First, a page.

If you haven’t read the Little House books and plan to, know that this post includes some spoilers.
“You know how Mary is always so good and just sits there?”
“Yeah because she’s blonde.”
“You remember that time they went to church and Laura wore Mary’s ribbons and Mary wore Laura’s?”
“Yeah because they were running late.”
Two little girls had just had a conversation about a Little House book in my kitchen. Not American Girl dolls they want or a TV show or a video game. A book.
I didn’t talk about books when I was a kid. When I was about nine, I attempted Little House and failed. I just couldn’t get into it. Over the past year and a half, my seven-year-old daughter and I read the series together. When we started Little House in the Big Woods, I honestly didn’t think we’d get through it. I thought my daughter would find it boring. But in the quiet of the evening, my daughter faced me and soaked it in, asking questions.
When we started Little House on the Prairie and the building of their new house is described in so much detail, I thought we wouldn’t go on, but at the end of each book my daughter couldn’t wait for the next. Neither could I. All I could think was that I was so happy I didn’t read these books when I was a girl. Reading them for the first time with my daughter has been a gift revealed page by page. We couldn’t wait to see what each night would bring. Would the wolves get into the house? Would Pa make it home? “Oh, Mom! You always stop at the good parts!”
What’s the appeal of stories about a girl’s pioneer life from more than a century ago? Laura’s many chores, danger, and solitude on the quiet prairie with few toys and comforts is more like our childhoods than we think. After all, even then it was hard for a girl to listen and sit still.
And reading the books for the first time as an adult, the books shed some perspective on my modern life.
• The Ingalls family doesn’t have much. They can take everything they own and move from place to place in a covered wagon. My family has tons of stuff. Some of it fills me with joy but I dare guess how many covered wagons it would take to move all of our things. Wagon train, anyone?
• The Ingalls family fixes what is broken. Pa wears his patched boots to walk a hundred miles for work, saving the money for something else. I wouldn’t want Pa to see my closet full of shoes. For shame, Karen.
• Oh, that mean old Nellie Oleson! If there is one thing I learned while reading On the Banks of Plum Creek, it’s that there is always a mean girl.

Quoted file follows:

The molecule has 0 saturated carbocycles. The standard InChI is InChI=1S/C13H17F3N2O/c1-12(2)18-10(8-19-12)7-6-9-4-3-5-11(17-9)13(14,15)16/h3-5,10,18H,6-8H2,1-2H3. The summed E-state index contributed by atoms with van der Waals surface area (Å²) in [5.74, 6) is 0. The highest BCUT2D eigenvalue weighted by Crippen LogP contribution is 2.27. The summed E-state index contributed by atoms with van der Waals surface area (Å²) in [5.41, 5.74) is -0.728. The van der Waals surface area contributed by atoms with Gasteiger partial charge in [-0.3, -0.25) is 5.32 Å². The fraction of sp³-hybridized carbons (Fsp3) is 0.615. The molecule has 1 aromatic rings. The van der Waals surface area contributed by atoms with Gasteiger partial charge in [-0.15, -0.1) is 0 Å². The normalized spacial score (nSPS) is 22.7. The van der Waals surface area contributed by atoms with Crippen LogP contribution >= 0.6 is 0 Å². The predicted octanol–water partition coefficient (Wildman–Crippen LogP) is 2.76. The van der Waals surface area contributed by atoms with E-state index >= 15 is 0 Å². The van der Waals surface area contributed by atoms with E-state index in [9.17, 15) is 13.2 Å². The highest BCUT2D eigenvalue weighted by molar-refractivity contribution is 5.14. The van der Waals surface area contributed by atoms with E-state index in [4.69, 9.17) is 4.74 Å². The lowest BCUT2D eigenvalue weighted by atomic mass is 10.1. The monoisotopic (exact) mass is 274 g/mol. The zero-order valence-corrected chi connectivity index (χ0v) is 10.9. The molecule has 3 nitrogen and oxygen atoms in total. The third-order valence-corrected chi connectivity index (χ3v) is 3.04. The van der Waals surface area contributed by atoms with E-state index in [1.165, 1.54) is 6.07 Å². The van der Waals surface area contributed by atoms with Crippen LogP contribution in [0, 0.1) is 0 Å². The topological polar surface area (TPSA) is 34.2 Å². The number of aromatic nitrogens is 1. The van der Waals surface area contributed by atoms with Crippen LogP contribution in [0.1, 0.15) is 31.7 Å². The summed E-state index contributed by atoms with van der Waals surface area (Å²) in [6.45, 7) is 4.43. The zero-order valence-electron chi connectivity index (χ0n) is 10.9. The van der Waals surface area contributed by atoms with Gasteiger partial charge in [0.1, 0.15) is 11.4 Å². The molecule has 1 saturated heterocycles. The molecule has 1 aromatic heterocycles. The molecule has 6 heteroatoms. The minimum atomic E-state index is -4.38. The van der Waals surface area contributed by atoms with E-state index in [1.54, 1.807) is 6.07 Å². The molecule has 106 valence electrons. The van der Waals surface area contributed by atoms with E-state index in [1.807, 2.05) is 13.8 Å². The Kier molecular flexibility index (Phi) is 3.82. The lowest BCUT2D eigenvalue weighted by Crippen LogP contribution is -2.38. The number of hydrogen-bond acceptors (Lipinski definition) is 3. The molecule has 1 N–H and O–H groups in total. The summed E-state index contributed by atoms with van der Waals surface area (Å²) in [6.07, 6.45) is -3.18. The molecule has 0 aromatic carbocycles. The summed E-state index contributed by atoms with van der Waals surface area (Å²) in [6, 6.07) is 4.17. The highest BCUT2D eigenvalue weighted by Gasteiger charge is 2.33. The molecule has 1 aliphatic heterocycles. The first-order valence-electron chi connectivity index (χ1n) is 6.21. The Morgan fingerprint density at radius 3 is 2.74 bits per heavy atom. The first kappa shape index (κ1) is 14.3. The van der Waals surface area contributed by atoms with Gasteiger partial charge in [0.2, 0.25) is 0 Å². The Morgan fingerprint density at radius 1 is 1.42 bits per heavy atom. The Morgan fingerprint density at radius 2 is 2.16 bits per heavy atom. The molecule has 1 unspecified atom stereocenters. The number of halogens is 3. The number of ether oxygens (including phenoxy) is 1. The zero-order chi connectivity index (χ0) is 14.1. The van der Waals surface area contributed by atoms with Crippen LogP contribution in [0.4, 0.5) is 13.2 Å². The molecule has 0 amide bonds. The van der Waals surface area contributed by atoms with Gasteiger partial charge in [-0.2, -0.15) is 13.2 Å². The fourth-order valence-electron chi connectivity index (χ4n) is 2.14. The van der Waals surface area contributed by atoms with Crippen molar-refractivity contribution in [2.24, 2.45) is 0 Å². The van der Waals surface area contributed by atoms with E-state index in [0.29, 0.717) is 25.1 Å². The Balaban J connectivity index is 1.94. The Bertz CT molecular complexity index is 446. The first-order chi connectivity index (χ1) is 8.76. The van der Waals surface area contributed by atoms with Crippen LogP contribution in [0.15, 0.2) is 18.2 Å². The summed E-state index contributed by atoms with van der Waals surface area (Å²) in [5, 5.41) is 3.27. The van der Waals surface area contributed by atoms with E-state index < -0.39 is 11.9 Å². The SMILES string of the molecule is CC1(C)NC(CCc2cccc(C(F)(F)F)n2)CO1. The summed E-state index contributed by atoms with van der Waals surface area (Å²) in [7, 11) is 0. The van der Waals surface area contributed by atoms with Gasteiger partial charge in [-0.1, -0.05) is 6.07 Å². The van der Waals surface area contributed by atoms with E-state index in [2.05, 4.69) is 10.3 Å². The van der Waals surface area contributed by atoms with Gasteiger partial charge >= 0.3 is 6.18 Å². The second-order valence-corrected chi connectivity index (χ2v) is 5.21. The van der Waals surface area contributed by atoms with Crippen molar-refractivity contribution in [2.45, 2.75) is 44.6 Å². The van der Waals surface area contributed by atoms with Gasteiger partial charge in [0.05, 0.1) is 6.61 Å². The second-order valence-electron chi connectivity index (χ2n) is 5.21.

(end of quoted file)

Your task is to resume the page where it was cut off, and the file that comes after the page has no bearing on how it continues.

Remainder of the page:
• We don’t control blizzards, grasshopper weather, the outcome of our crops, or the effects of illness. The Ingalls family pushes through the cold winter, Pa finds work to make money since the grasshoppers ate their crops, and Mary accepts her blindness with dignity. No one falls to the floor in a fit, whines for pity, or sheds a tear when things go wrong. Let me be clear—there is no dignity in this house in the face of misfortune.
I know the books are historical fiction, but I also know Wilder included many facts in her books. I can’t help but think the emotion is part of that.
After reading about Laura’s life, her closeness with her family, it was hard to read about her last night at home before getting married. I remember my own last night at home when the realization sunk in that things would be different and I would take on new roles. It was hard to see Laura move on. I could barely read the words to my daughter. “What’s wrong, Mommy?” Every few words I paused so I wouldn’t burst into sobs. And then my daughter knew, it clicked, and she looked at me. Tears streamed down her cheeks and we wiped our tears and laughed. “I don’t ever want to leave you!” she cried. But I know she will one day. And that’s OK.
I’ll always have memories of this time together while my kids are young, reading to them, spending time with them. In Laura’s family, Pa plays the fiddle each night while everyone gathers round. In ours, we play games together or hang out. I guess family time is something that has stood the test of time.
52 responses to “What Laura Ingalls Wilder Taught a Modern Mom”